NAICU Washington Update

Tough Calls on Pell Explored in Two House Subcommittee Hearings

March 23, 2011

The House Labor-HHS-Education Appropriations Subcommittee recently held two hearings focusing on Pell Grant funding, with Education Secretary Arne Duncan testifying on March 10, and Undersecretary for Postsecondary Education Martha Kanter testifying March 15.  Both defended the administration's Pell Grant Protection Act, which was submitted to Congress as part of its FY 2012 budget request.

The Pell Grant Protection Act would maintain the maximum grant at $5,550.  The plan would, however, rein in the exploding costs of the program by eliminating the "year-round Pell" provision, and the in-school interest subsidies on graduate student loans; reforming the Perkins Loan program; requiring IRS income data matching on student aid applications; and allowing further consolidations of FFEL loans to direct loans.

During the hearing on the overall Department of Education FY 2012 budget, Chairman Denny Rehberg (R-Mont.) asked detailed questions on how to fund the Pell Grant program, including funding it directly out of the Labor-HHS-Education allocation.  He asked Secretary Duncan if he would prefer Congress cut other Department programs by 15 percent, or reduce the maximum grant by $845, as proposed in H.R. 1. The Secretary answered "neither," and further touted the proposals in the Pell Grant Protection Act.  Rehberg expressed concern that the administration's proposals would need to go through the regular legislative process via the authorizing committees before appropriators could reflect those changes in their bill.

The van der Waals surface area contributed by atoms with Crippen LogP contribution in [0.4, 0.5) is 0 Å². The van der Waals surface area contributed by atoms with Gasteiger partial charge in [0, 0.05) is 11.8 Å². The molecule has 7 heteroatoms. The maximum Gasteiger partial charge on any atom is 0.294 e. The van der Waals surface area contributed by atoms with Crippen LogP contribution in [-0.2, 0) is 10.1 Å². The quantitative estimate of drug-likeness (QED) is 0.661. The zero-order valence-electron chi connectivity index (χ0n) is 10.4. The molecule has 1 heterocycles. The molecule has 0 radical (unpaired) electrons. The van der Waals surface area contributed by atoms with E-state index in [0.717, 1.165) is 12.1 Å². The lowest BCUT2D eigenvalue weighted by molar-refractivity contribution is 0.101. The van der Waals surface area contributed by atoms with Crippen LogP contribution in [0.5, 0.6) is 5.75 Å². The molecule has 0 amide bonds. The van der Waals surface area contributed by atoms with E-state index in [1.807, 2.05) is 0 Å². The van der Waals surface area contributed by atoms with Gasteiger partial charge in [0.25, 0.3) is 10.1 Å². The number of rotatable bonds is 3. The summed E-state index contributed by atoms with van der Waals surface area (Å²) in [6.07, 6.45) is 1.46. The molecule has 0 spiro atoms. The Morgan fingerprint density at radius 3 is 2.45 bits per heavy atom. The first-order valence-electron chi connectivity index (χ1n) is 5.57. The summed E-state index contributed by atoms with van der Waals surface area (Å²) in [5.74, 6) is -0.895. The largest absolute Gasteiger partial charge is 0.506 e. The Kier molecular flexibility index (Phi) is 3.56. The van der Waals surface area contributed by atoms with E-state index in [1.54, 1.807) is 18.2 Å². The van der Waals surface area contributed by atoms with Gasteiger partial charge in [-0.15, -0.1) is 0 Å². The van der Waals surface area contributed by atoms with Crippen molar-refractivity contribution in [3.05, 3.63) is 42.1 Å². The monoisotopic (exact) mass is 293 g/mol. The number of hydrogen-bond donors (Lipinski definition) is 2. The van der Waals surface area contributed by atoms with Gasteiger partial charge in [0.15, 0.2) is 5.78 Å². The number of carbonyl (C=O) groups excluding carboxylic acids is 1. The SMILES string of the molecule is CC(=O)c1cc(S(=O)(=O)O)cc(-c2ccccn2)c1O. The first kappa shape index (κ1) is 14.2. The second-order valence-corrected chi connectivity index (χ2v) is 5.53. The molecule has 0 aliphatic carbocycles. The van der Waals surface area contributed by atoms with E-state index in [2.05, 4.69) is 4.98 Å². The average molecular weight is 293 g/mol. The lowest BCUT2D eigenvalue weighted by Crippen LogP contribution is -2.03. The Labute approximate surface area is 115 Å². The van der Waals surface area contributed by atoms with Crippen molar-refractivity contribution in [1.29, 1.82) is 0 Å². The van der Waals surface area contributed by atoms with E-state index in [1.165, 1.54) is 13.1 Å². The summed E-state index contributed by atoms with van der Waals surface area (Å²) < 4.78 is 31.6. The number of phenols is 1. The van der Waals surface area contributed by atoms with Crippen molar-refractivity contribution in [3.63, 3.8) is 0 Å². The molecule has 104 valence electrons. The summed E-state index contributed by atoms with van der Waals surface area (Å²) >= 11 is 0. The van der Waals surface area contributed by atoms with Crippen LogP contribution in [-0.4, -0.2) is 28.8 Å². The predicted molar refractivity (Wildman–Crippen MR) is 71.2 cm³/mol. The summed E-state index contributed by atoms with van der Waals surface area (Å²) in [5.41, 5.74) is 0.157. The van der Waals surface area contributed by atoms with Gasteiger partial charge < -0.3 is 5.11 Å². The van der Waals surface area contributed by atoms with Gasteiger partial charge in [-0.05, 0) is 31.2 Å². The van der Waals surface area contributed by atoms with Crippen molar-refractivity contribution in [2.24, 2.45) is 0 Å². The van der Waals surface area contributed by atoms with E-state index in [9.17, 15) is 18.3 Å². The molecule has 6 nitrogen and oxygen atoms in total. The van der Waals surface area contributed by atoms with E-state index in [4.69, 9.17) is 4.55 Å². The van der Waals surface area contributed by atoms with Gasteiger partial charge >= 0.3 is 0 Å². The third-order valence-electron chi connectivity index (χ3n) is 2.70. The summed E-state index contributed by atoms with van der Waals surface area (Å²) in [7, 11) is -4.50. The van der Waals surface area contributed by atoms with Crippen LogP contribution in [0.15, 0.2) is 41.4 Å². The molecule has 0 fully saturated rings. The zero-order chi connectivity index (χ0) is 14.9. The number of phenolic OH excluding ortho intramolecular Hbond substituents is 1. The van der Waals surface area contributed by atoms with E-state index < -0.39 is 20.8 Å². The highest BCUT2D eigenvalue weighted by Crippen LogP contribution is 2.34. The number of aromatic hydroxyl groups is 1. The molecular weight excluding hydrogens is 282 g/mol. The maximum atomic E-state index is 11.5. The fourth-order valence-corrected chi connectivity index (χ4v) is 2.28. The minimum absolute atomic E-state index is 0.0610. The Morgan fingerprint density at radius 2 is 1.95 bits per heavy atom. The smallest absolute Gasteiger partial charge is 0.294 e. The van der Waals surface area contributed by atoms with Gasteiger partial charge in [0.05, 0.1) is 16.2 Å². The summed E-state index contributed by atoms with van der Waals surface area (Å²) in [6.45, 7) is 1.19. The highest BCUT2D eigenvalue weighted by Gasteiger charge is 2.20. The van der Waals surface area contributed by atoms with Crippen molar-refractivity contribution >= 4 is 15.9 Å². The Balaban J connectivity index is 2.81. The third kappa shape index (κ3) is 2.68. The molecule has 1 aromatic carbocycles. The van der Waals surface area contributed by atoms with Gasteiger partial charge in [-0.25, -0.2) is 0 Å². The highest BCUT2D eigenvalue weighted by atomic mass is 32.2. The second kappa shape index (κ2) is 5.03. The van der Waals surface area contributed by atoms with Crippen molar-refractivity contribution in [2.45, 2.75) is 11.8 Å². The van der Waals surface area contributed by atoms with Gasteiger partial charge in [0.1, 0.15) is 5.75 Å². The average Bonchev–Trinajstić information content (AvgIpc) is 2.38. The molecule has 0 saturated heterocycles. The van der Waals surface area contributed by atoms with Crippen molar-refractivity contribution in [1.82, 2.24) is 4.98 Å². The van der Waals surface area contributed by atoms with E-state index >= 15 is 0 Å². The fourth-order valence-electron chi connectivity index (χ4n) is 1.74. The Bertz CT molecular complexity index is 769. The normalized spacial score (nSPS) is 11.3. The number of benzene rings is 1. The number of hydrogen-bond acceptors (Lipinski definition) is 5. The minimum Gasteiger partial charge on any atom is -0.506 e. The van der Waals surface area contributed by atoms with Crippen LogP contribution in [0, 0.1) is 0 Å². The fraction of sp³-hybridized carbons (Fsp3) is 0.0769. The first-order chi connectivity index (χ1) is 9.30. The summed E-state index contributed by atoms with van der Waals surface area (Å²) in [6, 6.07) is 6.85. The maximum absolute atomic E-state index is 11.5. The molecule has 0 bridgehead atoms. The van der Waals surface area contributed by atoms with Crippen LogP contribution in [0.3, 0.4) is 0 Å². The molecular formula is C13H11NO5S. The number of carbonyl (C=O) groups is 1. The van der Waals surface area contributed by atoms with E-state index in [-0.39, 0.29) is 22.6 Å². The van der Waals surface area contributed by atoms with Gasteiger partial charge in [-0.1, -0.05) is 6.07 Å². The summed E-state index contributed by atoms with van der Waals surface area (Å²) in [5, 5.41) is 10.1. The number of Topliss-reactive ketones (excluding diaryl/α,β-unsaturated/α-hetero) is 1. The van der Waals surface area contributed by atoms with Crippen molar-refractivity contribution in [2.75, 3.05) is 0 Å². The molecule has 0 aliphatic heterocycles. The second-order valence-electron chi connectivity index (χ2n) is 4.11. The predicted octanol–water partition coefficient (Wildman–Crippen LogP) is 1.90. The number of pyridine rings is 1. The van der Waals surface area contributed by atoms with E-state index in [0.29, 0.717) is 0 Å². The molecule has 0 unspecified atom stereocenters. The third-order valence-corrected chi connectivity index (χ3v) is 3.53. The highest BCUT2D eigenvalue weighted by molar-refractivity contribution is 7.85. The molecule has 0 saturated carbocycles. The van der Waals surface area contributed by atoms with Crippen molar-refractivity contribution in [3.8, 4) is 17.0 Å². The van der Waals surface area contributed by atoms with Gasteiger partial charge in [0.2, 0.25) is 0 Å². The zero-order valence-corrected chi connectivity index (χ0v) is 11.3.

The March 15 hearing a few days later focused specifically on the Pell Grant program.  The hearing was intended to acknowledge the rapid growth in participation and cost of the program, and to "identify possible solutions to bringing down the cost," as the Rehberg said in his opening remarks.  Kanter highlighted facts about the recent growth in the program, noting the 52 percent increase in recipients since 2008.  With no changes in the program, she said, there will be a $20 billion funding shortfall.  She went on to explain that if the program is funded at $17.5 billion, the maximum grant will drop to $2,220.  Ranking Member Rosa DeLauro (D-Conn.) noted that cutting the maximum grant that much would take the program back 38 years in purchasing power.

Rehberg posed a series of questions to get certain elements of the program on the table for discussion.  He asked about how long a student can receive Pell without getting a degree; whether or not the stimulus increase should become permanent; and the use of Pell in remedial courses.  He also expressed concern that the education authorizing committees could not work through permanent changes to program features quickly enough to make them a viable alternative to cutting the maximum grant.  The administration's answers, however, usually led back to promoting their budget proposal. 

Both parties and both chambers are aware of the exploding costs in the Pell Grant program.  It is NAICU's understanding that the authorizing and appropriations staff in both the House and Senate are working toward a proposal that would maintain the highest maximum grant possible, while at the same time trimming the costs of the program.  Their goal is to have legislative language that could be attached to the final negotiations of the FY 2011 continuing resolution that will fund the federal government for the remainder of the current fiscal year.

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